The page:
By Hayden Dahmm
As a teenager, my passion was the visual arts. I wrote and illustrated a series of comic books, had paintings displayed in the US Capital Building, and sold my original pastel drawings to fundraise for charity. After seeing my art, strangers were often surprised and confused to learn that I was legally blind. For them, my abilities seemed incompatible with my disability. One woman even asked if I drew by “smelling the colors”.
Instead, my poor vision was compensated by a determination to create. I would spend hours with my face almost touching the pastel paper, leaving my nose coated with a rainbow of chalk dust. For fine detail, I would place my drawings under a closed circuit television to magnify the image, moving my pencil and pastels by staring at the monitor as if it were a video game.
In a strange way, my blindness may have actually aided my art. “While you might not be able to see well” – an art instructor once told me – “you know how to look”. Being legally blind meant that I could never see details; rather, I was forced to see the larger composition and determine what elements deserved scrutiny. When making a painting, the goal is not to capture an image exactly but to reduce the image to its important features. In a peculiar way, I think my eyesight helped me edit the visual world.
During high school, my eye condition deteriorated, leaving me with no functional vision upon graduation. At the same time, my interest shifted from art to science. Although my reduced vision made drawing an increased challenge, this was not the reason for my change in interest. Art allowed me to create for myself, but I saw science as a way to create for others. At Swarthmore College, I studied engineering to understand how technology can address global environmental and social issues.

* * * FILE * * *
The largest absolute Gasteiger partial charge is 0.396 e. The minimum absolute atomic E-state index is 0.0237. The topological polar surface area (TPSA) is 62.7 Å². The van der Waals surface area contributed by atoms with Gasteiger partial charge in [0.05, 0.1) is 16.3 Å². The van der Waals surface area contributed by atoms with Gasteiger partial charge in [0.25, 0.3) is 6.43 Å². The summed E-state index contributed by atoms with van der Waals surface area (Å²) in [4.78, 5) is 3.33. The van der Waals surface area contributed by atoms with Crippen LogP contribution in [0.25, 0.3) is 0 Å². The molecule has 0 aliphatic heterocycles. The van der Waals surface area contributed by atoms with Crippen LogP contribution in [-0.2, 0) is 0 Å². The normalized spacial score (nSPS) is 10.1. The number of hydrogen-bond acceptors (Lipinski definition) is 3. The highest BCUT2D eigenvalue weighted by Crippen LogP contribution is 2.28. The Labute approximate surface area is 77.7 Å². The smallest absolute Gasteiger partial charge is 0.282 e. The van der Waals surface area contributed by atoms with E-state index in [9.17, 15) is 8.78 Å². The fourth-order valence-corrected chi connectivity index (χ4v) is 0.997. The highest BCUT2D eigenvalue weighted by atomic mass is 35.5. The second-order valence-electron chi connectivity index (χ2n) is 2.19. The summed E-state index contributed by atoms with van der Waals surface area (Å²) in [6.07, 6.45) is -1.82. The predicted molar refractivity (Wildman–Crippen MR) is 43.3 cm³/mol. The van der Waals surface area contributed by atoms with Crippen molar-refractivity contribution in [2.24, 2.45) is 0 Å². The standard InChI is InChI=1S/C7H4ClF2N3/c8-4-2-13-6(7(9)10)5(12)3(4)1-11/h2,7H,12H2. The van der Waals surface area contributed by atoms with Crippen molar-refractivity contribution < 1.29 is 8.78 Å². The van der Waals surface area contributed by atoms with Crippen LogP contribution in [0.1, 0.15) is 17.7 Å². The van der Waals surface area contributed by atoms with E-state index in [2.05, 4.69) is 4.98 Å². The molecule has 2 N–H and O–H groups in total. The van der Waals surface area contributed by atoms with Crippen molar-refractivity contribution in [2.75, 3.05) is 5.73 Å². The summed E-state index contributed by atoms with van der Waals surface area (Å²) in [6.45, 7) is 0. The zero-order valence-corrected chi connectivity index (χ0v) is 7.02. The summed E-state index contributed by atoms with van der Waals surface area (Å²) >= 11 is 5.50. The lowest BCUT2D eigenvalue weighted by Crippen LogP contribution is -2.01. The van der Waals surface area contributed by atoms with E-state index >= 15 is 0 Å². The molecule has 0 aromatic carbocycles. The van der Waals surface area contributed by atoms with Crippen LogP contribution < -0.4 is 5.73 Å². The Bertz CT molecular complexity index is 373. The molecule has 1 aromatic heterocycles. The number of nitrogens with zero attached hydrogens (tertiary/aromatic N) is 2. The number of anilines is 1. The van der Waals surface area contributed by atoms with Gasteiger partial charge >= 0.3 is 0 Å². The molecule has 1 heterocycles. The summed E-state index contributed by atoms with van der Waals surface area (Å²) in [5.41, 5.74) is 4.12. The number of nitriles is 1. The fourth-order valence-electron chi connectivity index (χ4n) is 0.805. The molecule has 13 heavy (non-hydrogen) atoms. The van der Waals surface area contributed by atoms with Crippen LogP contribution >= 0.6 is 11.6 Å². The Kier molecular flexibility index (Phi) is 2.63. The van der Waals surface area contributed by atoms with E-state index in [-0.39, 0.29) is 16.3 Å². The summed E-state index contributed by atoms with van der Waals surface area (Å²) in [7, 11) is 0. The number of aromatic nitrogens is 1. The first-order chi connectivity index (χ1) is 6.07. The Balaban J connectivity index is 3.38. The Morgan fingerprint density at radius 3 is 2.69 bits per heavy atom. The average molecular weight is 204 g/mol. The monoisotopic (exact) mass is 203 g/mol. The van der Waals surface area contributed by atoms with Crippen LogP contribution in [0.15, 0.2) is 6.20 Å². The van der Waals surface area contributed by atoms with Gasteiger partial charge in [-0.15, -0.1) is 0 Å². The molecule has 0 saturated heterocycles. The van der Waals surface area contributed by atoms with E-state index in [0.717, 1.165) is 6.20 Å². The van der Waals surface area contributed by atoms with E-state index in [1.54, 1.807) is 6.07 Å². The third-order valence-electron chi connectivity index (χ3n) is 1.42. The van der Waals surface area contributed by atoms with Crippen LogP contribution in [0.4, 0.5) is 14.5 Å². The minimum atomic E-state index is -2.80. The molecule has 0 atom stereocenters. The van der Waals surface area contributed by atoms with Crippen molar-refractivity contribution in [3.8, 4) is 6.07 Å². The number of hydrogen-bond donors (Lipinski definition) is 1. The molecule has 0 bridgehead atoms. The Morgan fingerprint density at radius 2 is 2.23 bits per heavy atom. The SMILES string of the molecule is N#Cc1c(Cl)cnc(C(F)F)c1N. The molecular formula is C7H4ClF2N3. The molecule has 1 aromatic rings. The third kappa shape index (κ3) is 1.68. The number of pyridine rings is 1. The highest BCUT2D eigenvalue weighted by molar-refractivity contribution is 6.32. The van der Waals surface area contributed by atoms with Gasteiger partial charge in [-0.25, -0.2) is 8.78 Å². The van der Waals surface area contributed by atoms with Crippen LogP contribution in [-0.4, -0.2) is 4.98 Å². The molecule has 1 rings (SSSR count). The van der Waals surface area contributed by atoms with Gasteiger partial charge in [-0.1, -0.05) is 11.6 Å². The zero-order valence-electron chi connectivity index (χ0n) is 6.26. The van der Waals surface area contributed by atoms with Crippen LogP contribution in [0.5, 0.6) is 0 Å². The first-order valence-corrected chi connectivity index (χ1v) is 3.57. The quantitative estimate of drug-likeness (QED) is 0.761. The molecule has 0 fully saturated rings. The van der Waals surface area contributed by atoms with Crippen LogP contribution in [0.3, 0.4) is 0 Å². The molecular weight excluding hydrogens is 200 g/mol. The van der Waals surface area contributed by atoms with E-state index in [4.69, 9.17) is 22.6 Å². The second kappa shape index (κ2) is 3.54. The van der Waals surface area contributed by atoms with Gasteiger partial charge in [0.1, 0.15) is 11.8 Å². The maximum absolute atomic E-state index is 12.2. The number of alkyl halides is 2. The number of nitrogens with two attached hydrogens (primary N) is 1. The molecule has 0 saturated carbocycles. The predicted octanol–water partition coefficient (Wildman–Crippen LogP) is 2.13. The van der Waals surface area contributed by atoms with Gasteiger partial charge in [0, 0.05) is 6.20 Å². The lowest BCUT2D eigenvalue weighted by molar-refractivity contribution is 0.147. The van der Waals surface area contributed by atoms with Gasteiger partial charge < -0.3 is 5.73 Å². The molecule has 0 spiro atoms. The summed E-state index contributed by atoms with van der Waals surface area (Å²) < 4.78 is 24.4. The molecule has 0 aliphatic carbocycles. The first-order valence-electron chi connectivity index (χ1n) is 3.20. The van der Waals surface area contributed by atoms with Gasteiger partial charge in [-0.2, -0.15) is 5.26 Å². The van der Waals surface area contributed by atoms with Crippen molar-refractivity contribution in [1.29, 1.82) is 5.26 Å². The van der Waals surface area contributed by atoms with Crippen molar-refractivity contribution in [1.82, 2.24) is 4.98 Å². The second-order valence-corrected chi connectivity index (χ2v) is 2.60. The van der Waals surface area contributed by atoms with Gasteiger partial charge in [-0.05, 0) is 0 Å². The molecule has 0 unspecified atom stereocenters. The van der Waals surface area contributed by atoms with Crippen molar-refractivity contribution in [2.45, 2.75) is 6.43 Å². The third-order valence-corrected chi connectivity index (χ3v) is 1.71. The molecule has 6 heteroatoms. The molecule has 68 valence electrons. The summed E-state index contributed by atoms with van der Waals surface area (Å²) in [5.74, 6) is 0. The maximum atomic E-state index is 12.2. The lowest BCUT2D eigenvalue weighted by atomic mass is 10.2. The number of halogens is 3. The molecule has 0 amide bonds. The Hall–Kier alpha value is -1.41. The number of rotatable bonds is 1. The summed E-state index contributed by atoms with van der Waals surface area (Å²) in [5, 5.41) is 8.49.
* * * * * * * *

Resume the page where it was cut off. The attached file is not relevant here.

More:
Being a blind engineer presents unique challenges. Engineers use diagrams and graphs for communicating a range of concepts, but none of these visual aids were accessible to me. Working with my professors and classmates, I collected a set of tools and techniques that communicated graphics into my unique domain. While much credit goes to the support and generosity of my College, I attribute some of my success to my background in art.
First of all, art taught me to be imaginative with the tools I had available. In a mechanical engineering course, I would develop an understanding of system diagrams by constructing physical representations out of Legos, string, plastic bottles, and random objects pulled from my backpack. Since I had a functional system to toy with, I actually gleaned greater understanding than a line diagram could communicate.
My experience with drawing also taught me to construct an image in my mind’s eye. When a professor described a particular diagram, I could envision a representation; while not a substitute for the actual image, this allowed me to better understand the lecture. Just as drawing required me to put my face a centimeter from the paper, engineering required that I have creative determination.
Having figurative vision does not require literal vision. Instead, it involves a different way of interpreting the facts of the world. Although my blindness can be a limitation in engineering, I truly see things differently. I hope that my alternative perspective might help me in making a contribution.